Magazine article Humanities

Excerpts from the New American National Biography

Magazine article Humanities

Excerpts from the New American National Biography

Article excerpt

The trial of Sacco and Vanzetti for the South Braintree murders was held in Dedham from 13 May to 14 July 1921. The atmosphere in court was transfused with the nativist and reactionary sentiments still pervading American society in the wake of the Red Scare. District Attorney Katzmann was able, therefore, to try Sacco and Vanzetti not only for murder but, in effect, for being anarchists, atheists, foreigners, and draft dodgers. Judge Thayer. . . had no objections to Katzmann's interjecting such extraneous and inflammatory information, despite its prejudicial effect on the jury. Nor did he interfere with Katzmann's coaching and cajoling of prosecution witnesses to obtain descriptions of the shooting and of the perpetrators that were remarkably more detailed and incriminating than those they had provided to Pinkerton investigators more than a year earlier. With defense witnesses, especially Italians, Katzmann was patronizing and disdainful, implying that they were lying to defend their compatriots. Several witnesses whose testimony would have helped the defendants were never called to testify or brought to the attention of the defense ....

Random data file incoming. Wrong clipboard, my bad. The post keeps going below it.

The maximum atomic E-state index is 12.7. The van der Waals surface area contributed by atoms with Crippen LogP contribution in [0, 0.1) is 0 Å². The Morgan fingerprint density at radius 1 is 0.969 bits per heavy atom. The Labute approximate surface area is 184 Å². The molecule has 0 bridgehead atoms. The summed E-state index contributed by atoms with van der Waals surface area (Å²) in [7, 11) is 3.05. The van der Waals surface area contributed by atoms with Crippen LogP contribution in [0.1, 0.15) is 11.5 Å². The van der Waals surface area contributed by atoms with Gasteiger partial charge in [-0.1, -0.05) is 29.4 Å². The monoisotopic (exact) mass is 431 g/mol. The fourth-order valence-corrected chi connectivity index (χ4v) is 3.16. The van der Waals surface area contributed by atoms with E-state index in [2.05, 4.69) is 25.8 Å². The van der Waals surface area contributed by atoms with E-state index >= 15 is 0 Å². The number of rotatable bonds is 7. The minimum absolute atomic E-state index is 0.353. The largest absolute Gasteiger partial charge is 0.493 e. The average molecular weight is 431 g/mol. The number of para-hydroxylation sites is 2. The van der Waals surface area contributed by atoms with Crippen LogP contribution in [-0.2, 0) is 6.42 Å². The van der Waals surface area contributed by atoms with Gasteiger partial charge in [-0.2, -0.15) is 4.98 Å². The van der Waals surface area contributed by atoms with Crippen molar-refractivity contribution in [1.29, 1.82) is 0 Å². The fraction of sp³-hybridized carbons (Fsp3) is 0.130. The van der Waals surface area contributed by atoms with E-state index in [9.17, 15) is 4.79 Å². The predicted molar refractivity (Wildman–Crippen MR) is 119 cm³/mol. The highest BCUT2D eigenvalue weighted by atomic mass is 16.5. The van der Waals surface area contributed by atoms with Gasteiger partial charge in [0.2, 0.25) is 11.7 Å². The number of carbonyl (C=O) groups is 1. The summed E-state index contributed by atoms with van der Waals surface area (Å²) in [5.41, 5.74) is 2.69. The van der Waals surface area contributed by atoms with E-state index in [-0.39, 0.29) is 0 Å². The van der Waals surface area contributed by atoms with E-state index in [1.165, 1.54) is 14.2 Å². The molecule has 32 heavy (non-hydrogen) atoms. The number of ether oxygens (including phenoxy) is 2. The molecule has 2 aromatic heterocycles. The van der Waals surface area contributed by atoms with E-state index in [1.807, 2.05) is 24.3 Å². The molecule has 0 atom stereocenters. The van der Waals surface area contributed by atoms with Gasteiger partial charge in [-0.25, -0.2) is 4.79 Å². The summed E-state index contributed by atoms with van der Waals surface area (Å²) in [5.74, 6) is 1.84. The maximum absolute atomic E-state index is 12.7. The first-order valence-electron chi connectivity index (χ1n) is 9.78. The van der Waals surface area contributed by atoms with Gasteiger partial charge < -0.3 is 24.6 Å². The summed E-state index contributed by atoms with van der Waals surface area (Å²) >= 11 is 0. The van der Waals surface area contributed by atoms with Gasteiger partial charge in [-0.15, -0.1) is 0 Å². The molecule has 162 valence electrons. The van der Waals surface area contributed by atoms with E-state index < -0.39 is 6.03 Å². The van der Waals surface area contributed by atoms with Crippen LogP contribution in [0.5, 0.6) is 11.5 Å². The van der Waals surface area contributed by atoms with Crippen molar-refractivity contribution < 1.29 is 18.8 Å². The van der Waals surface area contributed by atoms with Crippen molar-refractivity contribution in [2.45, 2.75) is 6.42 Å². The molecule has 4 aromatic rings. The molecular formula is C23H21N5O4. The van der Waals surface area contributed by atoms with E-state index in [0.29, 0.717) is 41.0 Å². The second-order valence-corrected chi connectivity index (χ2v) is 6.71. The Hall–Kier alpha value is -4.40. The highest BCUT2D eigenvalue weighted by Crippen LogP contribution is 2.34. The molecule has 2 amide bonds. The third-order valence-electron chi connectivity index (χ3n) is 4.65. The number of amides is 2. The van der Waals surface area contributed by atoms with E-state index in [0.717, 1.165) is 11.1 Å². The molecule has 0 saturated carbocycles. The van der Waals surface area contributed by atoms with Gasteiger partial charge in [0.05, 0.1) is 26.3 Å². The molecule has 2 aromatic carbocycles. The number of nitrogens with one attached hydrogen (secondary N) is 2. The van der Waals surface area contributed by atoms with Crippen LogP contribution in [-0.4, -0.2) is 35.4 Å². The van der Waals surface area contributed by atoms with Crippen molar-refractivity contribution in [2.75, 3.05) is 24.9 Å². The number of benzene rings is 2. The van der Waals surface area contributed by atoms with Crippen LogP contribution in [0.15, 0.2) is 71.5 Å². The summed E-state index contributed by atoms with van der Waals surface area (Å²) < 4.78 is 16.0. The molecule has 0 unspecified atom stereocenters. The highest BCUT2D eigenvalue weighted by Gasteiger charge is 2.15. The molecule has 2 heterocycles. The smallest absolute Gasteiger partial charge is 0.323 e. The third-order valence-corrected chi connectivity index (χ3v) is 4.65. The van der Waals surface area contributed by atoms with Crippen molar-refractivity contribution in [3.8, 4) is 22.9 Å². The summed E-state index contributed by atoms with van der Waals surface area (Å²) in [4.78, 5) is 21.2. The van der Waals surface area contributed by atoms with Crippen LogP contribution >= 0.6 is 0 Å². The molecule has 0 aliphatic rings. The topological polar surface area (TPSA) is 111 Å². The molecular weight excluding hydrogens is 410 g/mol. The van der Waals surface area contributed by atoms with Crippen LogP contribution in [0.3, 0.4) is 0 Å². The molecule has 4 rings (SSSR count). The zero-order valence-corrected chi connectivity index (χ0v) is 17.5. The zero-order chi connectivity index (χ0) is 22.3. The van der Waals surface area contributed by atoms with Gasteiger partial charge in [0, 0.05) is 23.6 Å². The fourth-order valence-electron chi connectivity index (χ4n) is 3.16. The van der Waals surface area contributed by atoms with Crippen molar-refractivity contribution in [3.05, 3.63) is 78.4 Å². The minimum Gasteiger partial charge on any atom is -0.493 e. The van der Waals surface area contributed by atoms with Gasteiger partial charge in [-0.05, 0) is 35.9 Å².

Outmatched by Katzmann in the courtroom, defense attorney Fred Moore, a radical lawyer previously involved with Industrial Workers of the World cases, sought to demonstrate that the proceedings against Sacco and Vanzetti were politically motivated, the result of collusion between local and federal authorities seeking to suppress Italian anarchists. …

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